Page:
Black Mirror I (PC) review
"Not the T.V. show"
Samuel Gordon did not have an easy life. Sure, he’s one of the last members of a well known British noble family which means he can treat others like trash and has a never-ending supply of money, but in recent years, Samuel lost a lot. His wife was lost in a tragic fire; he’s hooked on prescription pills that help him sleep, and most recently, his dear old grandfather, William Gordon, died via means of defenestration in the middle of the night. Allegedly. Samuel remembers his grandfather as a smart man, so the entire situation is suspicious, at the very least. Using his quick thinking, he sets off to find the true reason behind the death of his grandfather, and the history of the Gordon family, as well as that of the Black Mirror manor in which he resided.
First thing most people will notice is that Samuel is kind of a dick. I suppose it goes hand in hand with being a noble man, but considering the game is set in the early eighties, one would think talking to your gardener like he was a lesser being would be a thing to be frowned upon, especially since he treats members of his family with respect. Of course, throughout the game you can see that most people that get treated like crap are treated like that for a reason, but still – not cool Samuel. Not cool at all. However, some people Samuel does treat well. Like the family butler, Bates, an old man who’s been with the family his whole life, his grandmother Victoria and his cousin Robert, a doctor in the local sanatorium.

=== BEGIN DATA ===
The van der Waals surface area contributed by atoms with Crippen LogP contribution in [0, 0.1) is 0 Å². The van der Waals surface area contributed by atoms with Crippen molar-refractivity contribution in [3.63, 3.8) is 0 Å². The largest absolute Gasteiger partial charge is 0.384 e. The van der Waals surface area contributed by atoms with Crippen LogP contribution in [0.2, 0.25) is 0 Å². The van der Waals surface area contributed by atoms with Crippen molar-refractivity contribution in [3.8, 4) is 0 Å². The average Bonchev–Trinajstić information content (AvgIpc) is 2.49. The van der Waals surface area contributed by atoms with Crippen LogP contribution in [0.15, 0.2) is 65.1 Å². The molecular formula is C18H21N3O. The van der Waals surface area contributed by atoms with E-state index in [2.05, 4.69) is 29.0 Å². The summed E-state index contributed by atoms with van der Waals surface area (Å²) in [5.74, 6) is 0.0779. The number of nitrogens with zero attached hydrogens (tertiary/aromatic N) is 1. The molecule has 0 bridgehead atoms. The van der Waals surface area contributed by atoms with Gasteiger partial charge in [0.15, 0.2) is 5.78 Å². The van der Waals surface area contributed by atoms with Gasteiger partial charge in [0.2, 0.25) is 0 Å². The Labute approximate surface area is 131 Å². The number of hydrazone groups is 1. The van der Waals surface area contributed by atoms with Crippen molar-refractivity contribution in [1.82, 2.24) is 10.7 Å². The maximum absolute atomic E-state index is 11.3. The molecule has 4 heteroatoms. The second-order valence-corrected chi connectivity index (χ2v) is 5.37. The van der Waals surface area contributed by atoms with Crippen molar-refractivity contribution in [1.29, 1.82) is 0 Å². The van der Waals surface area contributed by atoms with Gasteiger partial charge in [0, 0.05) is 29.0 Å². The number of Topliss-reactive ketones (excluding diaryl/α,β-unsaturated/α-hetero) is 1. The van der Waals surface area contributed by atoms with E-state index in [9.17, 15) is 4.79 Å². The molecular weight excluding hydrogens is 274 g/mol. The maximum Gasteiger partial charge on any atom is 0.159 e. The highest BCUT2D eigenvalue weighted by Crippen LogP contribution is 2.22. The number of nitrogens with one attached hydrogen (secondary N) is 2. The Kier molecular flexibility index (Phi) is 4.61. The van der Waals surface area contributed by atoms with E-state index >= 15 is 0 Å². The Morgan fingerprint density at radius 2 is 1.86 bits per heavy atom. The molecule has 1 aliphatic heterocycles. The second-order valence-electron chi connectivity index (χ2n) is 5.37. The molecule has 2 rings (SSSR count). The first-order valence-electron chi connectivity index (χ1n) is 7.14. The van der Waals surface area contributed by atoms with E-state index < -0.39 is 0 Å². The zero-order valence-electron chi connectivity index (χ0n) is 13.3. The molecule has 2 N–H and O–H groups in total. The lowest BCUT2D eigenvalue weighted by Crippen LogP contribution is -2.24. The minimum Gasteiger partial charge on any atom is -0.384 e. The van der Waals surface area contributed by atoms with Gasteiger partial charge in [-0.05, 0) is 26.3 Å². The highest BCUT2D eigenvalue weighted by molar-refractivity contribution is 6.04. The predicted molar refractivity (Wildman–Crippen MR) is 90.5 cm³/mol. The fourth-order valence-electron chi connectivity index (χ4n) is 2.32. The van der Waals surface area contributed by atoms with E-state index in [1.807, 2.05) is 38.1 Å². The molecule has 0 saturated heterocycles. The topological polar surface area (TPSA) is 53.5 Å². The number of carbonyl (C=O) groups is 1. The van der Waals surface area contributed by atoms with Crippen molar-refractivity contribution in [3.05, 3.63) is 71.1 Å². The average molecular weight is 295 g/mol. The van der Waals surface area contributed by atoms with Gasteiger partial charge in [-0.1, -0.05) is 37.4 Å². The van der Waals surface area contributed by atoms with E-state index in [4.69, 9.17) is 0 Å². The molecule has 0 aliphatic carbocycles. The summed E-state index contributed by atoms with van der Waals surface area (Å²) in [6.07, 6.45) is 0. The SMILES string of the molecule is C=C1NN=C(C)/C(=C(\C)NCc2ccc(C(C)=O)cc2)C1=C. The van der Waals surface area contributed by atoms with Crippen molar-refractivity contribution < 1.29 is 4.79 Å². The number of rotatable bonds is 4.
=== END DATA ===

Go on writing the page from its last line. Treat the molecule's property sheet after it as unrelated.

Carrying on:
The Black Mirror is an adventure point and click game released back in 2003, at the age where the genre was not faring as well as it did in the glorious nineties. For all intents and purposes it follows the formula without deviating from the norm. Samuel can talk, pick up objects, solve puzzles and use his brain power far more often than any brawn that he might possess in trying to find out what exactly happened to his grandfather on that fateful night. Puzzles in general are well put together, and a lot of times, to progress the story, Samuel just has to talk to the right people about the right things. Most puzzles are pretty fun. My favorite one is probably when Samuel comes across a torn up picture of a man and he’s got to put the bits and pieces together to form the entire picture. Later on a similar concept is made with a torn up letter, which you have to put together for it to make sense. That is an example of a good puzzle. Example of a bad puzzle that, yes, you will come upon is the dreaded sliding box puzzle. Oh, how I loathe you. There are a few of these around, and yes, they suck just as they have always sucked. It is one of the worst concepts ever put as a puzzle in a game, and whoever came up with it being a staple in the genre should be dragged out to the streets and shot for the amusement of the masses.
Community review by darketernal (March 03, 2020)
Occasional reviewer of random stuff.
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